Ethical Musculoskeletal Therapy and Myofascial Pain Specialists

Myofascial Pain Treatment > Gua Sha & IASTM

IASTM and Gua Sha - Brisbane MSK Clinic

Gua Sha - Instrument Assisted Soft Tissue Mobilisation

There are many ways to treat restricted mobility and myofascial pain. Therapy approaches may look to achieve the same objectives, though they often work differently to achieve the desired outcome. Equally, techniques are not always appropriate or unsafe and contraindicated in given circumstances. Instrument Assisted Soft Tissue Mobilisation (IASTM) is a broad term for a group of approaches which utilise myofascial release tools to treat myofascial pain and MSK conditions. Although IASTM is a broad category for a group of techniques that use instruments/tools to treat soft tissues, IASTM techniques are also a specific form of myofascial release therapy. Foam rollers, trigger point therapy tools, massage therapy balls, etc., are also myofascial release therapy tools, though they do not work like IASTM. There are limits on what is achievable in a self-treatment context and other safety considerations.

Gua Sha

Gua Sha Brisbane

Gua Sha is a Traditional Chinese Medicine (TCM) technique that dates back over 2000 years and translates as 'scraping sha-bruises' and is sometimes referred to as spooning, coining or scraping. Evidence exists of a similar therapy in use with gladiators in ancient Roman times and who needed to stay in peak fighting condition. Gua Sha is applied using specifically shaped tools. The shape and material used to make the tools can vary. Materials have different properties and, stone, horn, ceramics and metal are common. Practitioners apply a lubricant to the treatment area and then apply repeated unidirectional strokes to the tissues, usually working along acupuncture meridian lines. The pressure of the strokes is quite gentle, and the repeated strokes slowly produce what is known as 'sha'. Therapy is usually applied in either a laying or seated position and requires direct skin contact.

In ancient Chinese medicine, "Sha" is believed to release unhealthy elements from within the injured tissues and promote blood flow and healing. Ancient Chinese medicine views excess heat within the body as pathogenic, and so many therapies focus on releasing said heat. Gua Sha treatments typically cover a wide body area, focusing on channelling the "heat" from within bodily tissues out to the extremities. Many soft tissue therapy techniques increase blood flow to the treated tissues, producing heat and erythema. Technically even massage therapy and techniques such as effleurage aim to encourage the movement of fluids within tissues, including lymph and veinous return. However, massage does not produce the characteristic appearance of "Sha" equally, "Sha" does not appear on all tissues treated with the technique. It is easy to see and feel how the method encourages blood flow to the tissues, and logically that should aid healing. Also, there is a particular localisation of heat to the areas of "Sha" appearance. However, the release of unhealthy elements is far less clear-cut. Although the "Sha" appears to be "bruising", it looks very different in practice and creates transitory therapeutic petechia. The "petechia" looks like tiny droplets of blood below the skin's surface. The "Sha" resembles a "love bite" or "hickey", though it tends not to be painful.

image showing sha after Gua Sha treatment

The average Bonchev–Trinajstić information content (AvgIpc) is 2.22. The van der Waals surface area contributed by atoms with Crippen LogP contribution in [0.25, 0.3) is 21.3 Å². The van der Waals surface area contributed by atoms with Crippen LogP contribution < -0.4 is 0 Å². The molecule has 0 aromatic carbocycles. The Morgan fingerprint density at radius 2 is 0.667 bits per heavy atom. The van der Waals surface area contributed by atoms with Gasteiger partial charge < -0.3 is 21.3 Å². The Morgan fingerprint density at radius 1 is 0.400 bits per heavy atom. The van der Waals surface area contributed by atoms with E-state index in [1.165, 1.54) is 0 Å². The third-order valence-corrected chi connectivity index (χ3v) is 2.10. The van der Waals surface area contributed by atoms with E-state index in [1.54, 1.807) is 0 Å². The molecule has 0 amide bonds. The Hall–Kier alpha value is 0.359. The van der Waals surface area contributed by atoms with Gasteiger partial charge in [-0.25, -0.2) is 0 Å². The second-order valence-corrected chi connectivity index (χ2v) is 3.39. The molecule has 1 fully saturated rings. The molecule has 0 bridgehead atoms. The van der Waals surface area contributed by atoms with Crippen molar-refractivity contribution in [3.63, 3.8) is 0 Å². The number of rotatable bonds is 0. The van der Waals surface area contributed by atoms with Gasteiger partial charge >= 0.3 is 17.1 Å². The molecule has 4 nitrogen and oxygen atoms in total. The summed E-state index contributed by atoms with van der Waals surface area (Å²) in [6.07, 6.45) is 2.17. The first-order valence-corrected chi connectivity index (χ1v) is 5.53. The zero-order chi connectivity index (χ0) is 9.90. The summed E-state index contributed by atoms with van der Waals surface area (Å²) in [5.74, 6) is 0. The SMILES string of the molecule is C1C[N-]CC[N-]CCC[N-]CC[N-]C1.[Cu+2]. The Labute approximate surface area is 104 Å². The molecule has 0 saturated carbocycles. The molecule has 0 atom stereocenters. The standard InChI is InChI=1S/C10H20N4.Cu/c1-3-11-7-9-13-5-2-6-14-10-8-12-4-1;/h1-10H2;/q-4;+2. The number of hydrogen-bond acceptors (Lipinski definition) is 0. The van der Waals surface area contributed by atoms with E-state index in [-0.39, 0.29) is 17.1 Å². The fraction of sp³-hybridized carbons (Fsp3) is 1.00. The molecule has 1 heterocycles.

Image showing 'Sha' after application of treatment

Traditional Chinese Medicine considered blood stagnation pathogenic. Hence, raising the 'sha' was thought to be an essential aspect of maintaining health. Traditionally, practitioners have treated a wide variety of ailments, including; pain, headaches, stiffness, nausea, vomiting, wheezing, coughs, colds, chills and fevers. Recent studies have shown that the technique may somewhat stimulate the immune system. Other studies have shown that a similar tool-based myofascial techniques can increase collagen production within treated tissues. There is limited evidence within the Western medicine field covering Gua Sha with few studies. Studies that do exist include those covering persistent or Chronic Pain treatment. Examples include Chronic neck pain [1], Chronic back pain [2] and the effects of the method on microcirculation [3]. It is essential to understand the limitations of the research. However, many research papers from China supposedly cover the technique, though they require translation.

Instrument Assisted Soft Tissue Mobilisation (IASTM)

IASTM Brisbane

In many respects, Instrument Assisted Soft Tissue Mobilisation (IASTM) is a modern take on the ancient technique of Gua Sha, and there are various adaptations, tools and protocols. Some of these styles of treatment have been patented or trademarked, such as Graston Technique ®, Astym ®. Brand names are the simplest way for the patient to view the various specifically named IASTM techniques. The granting of a patent for a soft tissue therapy technique does not mean the method is better than other non-patented techniques. However, a patent and trademark are commercially valuable and financially lucrative for the owner. Equally, a brand name enables one to differentiate from other IASTM techniques and market and protect the brand. id="iastm-graston" class="anchoffset">Graston Technique ® is a particularly well-known brand with a patented protocol and instruments (tools), which again does not mean the method is necessarily better. Gaining Graston Technique ® Provider Certification requires completing the various training modules and buying the Graston Technique ® instruments (tools). There are also other additional training requirements, which need to be completed every two years depending on the level of the practitioner. The principal Myotherapist at TotalMSK has previously studied Graston Technique ® as part of his continued professional development. However, he does not use the specific Graston Technique ® tools and so does not meet the requirements of provider status. Unlike, Gua Sha most IASTM techniques are not purely applied along meridian lines, though often along the kinetic chain (see the section on acupuncture vs dry needling for further details on meridian lines). IASTM tends to be used primarily to treat Musculoskeletal / MSK-related ailments, rather than fevers, colds etc. IASTM therapy also uses specially shaped tools, often made from surgical-grade stainless steel, plastic, or other materials. The practitioner then uses the instrument with a lubricant to treat the affected tissues.